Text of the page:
A second example: the specification of "jones not (diabetes or cardio*) will find all "jones" documents as long as they don't contain either the word "diabetes" or any form of the root "cardio".
Return to Search Help Menu


It is strongly suggested that the visitor make maximum use of parenthetical notations in ANY instance where the specification may be ambiguous. For example, the search specification of "jones and doctor or patient" can have either of two meanings. To remove the ambiguity, the proper search specifications should be either "jones and (doctor or patient)" or "(jones and doctor) or patient".

In the first instance the search is for jones as either a doctor or a patient and in the second instance the search is for jones as a doctor with any patient.

The use of parenthesis is also important in the use of the NOT operator as it is cascaded ONLY by the use of the parenthesis (see ablve). Return to Search Help Menu


This web site is international in nature. As a result many terms (words) contain diacritic characters - for example, many German versions of worksheets contain words having umlaut characters - for example "Käthe".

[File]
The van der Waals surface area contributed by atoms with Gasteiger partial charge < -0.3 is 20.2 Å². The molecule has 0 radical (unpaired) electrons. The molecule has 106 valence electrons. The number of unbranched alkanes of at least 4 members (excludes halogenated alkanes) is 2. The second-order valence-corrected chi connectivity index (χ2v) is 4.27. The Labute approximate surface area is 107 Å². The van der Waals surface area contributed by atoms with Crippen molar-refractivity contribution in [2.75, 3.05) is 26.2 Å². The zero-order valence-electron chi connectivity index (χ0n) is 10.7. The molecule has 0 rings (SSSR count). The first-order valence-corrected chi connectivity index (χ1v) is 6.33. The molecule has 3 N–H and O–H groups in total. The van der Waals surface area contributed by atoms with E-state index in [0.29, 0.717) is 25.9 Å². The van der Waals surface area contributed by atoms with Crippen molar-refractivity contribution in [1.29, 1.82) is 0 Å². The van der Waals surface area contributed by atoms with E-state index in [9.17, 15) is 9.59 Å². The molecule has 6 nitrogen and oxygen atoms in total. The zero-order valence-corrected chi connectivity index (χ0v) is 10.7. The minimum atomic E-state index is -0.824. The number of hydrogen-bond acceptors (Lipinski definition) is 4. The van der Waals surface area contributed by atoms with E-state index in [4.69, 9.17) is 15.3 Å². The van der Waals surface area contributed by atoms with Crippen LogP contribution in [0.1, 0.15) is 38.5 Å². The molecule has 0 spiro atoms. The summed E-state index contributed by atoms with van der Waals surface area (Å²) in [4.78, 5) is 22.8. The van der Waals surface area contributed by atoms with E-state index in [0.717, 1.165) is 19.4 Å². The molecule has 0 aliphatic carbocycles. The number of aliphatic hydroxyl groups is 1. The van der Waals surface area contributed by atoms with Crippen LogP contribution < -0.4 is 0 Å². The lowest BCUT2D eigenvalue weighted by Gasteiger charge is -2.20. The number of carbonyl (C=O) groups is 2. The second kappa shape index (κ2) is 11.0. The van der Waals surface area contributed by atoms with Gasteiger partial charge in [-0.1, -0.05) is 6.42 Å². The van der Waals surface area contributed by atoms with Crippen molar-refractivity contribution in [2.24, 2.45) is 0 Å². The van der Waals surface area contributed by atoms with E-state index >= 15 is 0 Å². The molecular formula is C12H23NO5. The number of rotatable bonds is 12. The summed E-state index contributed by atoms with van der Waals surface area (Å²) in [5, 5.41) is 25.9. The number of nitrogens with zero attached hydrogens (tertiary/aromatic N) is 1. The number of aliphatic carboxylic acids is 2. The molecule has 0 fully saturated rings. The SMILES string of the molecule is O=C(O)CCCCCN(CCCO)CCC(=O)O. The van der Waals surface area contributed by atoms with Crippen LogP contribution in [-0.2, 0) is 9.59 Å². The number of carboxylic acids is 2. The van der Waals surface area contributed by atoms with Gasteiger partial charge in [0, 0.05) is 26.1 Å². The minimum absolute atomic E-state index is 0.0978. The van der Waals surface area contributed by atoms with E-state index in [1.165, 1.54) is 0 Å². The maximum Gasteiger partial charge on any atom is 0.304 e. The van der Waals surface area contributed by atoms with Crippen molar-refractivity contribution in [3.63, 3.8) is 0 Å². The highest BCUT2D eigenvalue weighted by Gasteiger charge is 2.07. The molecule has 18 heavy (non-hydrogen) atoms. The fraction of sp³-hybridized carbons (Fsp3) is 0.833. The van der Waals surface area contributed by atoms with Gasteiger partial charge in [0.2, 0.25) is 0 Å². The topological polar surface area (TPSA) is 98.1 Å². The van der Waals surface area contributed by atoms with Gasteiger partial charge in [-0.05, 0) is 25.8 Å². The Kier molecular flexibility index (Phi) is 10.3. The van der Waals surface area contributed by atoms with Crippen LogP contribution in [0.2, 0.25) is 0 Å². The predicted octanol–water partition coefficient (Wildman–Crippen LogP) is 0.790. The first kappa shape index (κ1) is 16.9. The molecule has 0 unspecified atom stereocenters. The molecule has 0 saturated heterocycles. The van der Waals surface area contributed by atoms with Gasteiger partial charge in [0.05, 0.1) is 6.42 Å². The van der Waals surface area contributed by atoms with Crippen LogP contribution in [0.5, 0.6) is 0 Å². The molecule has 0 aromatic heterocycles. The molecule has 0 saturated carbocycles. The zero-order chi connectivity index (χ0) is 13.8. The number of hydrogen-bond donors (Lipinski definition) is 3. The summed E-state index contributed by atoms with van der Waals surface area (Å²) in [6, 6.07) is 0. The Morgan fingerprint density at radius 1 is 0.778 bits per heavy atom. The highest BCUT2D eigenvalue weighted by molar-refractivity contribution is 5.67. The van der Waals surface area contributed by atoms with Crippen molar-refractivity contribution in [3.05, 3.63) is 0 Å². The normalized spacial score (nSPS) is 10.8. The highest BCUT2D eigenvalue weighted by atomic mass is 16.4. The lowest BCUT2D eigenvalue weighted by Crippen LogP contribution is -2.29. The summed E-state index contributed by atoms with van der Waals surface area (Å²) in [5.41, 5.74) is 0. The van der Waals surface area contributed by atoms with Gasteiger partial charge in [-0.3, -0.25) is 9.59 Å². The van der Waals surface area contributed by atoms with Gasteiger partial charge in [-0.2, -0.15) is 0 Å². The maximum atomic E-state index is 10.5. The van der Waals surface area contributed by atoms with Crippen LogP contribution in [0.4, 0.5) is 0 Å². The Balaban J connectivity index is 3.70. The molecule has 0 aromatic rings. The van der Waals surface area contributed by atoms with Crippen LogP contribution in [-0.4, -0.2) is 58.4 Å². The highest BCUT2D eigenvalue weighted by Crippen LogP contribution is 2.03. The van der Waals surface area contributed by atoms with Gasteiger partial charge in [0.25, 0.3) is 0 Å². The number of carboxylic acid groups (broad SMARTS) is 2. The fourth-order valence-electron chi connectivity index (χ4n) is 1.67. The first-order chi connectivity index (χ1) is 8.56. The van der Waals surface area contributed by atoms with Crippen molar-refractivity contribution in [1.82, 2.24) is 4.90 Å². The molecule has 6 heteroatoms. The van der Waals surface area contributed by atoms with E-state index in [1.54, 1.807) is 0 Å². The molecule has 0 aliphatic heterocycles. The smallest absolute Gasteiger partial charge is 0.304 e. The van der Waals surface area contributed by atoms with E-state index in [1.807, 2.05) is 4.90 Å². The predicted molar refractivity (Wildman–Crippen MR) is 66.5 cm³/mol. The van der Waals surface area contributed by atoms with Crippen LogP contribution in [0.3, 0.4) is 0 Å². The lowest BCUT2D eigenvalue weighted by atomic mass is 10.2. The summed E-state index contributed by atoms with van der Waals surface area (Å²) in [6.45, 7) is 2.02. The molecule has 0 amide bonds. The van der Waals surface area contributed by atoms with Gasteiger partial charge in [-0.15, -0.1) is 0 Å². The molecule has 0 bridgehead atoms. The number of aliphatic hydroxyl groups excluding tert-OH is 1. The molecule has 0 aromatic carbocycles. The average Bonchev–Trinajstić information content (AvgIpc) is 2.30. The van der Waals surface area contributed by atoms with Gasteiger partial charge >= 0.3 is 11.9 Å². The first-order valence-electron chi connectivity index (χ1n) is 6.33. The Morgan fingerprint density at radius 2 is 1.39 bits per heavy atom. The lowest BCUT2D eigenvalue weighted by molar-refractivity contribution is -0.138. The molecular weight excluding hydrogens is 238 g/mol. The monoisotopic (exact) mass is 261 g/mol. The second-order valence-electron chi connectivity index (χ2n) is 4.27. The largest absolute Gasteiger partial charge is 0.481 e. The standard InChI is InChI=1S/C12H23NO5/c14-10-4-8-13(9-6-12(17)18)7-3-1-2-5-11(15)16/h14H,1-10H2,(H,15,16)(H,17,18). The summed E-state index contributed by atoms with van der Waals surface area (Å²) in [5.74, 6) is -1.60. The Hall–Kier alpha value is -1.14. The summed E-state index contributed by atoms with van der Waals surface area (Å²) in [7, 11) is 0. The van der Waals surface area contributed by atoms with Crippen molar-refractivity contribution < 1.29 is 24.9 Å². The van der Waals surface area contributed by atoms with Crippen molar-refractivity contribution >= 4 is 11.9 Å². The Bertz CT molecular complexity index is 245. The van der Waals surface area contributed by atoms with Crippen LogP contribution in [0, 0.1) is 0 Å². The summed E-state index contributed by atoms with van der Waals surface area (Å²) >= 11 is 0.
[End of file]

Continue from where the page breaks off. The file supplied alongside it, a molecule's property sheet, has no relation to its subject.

Most keyboards used in English speaking countries do not normally support the typing of these diacritic characters. For those visitors that use a keyboard that supports the diacritic characters, entering these terms into the search template poses no problem.

For visitors desiring to perform searches using these diacritic characters AND using keyboards that do not support them, the following is recommended.

There is a Freeware package available at the following URL:

The author has been using this package with a great deal of success for some time. Download the package and include the documentation.
Return to Search Help Menu

COPYRIGHT © 2000 and beyond, Richard (Dick) Giering
All rights reserved; Copies of the content only may be made without prior
permission ONLY with credit to the Author